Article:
The European Investment Bank (EIB) was the first Development Financial Institution (DFI) to adopt a tax haven policy in 2009. However, more than five years on EIB money still runs via tax havens. A new report by Counter Balance and Re:Common 'Towards a Responsible Taxation Policy for the EIB' which is launched today calls on the EU’s public bank to grasp the political momentum at EU level to prevent any public money from flowing through tax havens. Country by country reporting, identification of beneficial ownership and a workable list of non-compliant jurisdictions would be key ingredients of a real 'Responsible Taxation Policy'.
The report highlights several cases which show EIB funds have been granted to beneficiaries that allegedly used tax havens to increase their profits or to embezzle proceeds from corruption. The report also lists several EIB investments in developing countries that run through tax havens.
This is possible because the EIB’s current policy on Non-Compliant Jurisdictions (NCJ) is easy to get around and until recently didn’t have a workable list of non-compliant jurisdiction. Since 2014 it works with the rather conservative Global Forum’s list which is further undermined by several exceptions in the bank’s current policy on non-compliant jurisdictions. For example, even though Luxemburg is not compliant according to the Global Forum, the EIB operates from Luxembourg and invests in several funds that are registered there.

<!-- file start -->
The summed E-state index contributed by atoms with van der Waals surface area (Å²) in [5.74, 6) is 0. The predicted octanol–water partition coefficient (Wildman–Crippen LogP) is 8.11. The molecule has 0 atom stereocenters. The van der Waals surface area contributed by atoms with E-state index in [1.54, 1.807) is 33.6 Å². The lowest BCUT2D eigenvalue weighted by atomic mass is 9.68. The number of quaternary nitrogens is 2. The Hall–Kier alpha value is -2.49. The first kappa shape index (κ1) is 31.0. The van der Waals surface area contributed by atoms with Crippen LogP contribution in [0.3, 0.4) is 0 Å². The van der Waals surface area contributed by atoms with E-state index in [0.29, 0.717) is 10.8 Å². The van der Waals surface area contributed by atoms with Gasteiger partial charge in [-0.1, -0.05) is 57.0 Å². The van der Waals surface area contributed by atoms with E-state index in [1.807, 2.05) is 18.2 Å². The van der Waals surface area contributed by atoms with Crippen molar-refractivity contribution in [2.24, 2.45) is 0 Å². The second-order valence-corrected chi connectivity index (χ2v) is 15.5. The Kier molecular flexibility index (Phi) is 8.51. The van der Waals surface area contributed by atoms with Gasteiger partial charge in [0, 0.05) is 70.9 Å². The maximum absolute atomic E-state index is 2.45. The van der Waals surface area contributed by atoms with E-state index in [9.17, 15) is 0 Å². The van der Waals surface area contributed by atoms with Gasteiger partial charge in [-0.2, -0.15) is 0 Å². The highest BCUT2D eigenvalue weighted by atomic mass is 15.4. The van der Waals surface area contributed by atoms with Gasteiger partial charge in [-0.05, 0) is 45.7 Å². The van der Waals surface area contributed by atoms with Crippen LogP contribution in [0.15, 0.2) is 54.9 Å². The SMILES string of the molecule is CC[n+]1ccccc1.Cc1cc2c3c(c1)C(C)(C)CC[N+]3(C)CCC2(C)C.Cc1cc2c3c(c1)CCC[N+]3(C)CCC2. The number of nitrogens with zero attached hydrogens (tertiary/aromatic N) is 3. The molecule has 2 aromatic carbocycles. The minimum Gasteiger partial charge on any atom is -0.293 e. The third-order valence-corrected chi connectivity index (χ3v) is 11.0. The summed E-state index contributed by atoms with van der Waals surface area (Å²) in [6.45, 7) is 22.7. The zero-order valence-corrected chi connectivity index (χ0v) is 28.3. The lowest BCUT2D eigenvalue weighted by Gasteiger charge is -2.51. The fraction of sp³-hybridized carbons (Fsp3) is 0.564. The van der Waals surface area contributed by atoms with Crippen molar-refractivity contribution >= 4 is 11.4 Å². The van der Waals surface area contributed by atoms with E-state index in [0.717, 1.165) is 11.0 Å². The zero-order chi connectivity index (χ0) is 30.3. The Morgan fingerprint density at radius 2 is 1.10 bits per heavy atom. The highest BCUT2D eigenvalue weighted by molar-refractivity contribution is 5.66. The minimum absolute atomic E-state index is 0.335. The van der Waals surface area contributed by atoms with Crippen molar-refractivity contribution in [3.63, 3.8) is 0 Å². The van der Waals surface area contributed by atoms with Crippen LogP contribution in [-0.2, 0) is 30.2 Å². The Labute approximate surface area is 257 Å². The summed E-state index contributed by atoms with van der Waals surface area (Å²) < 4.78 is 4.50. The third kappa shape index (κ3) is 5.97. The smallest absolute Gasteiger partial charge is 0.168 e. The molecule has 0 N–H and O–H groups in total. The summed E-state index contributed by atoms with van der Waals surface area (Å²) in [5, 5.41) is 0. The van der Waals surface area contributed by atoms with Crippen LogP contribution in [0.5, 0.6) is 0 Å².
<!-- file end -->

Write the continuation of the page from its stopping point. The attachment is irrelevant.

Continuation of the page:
Additionally, it is very hard to track EIB investments, especially when they run through financial intermediaries such as commercial banks or investment funds. Demanding country by country reporting from its clients and thoroughly tracking the beneficial ownership of its beneficiaries would be an important step forward to increase the transparency of EIB investments and prevent tax dodging.
“Recent revelations such as #luxleaks and #swissleaks prove that Europe is losing out billions of euros because of tax dodging, and in developing countries the situation is even worse. EU leaders make bold statements on tackling tax dodging, but at the same time its own public financial institution is part of the problem”, says Antonio Tricarico, author of the report.
“The EIB is in the driver seat to implement the Juncker Plan and get Europe out of the crisis. The fight against tax havens and tax dodging should be an absolute priority in that regard and has the potential to bring back billions of public money. In 2010 the EIB was the first DFI to introduce a tax haven policy. We hope the EIB demonstrates its will to tackle those issues like it did back then in order to show that its zero tolerance policy towards tax havens is more than rhetoric”, says Xavier Sol, Counter Balance Director.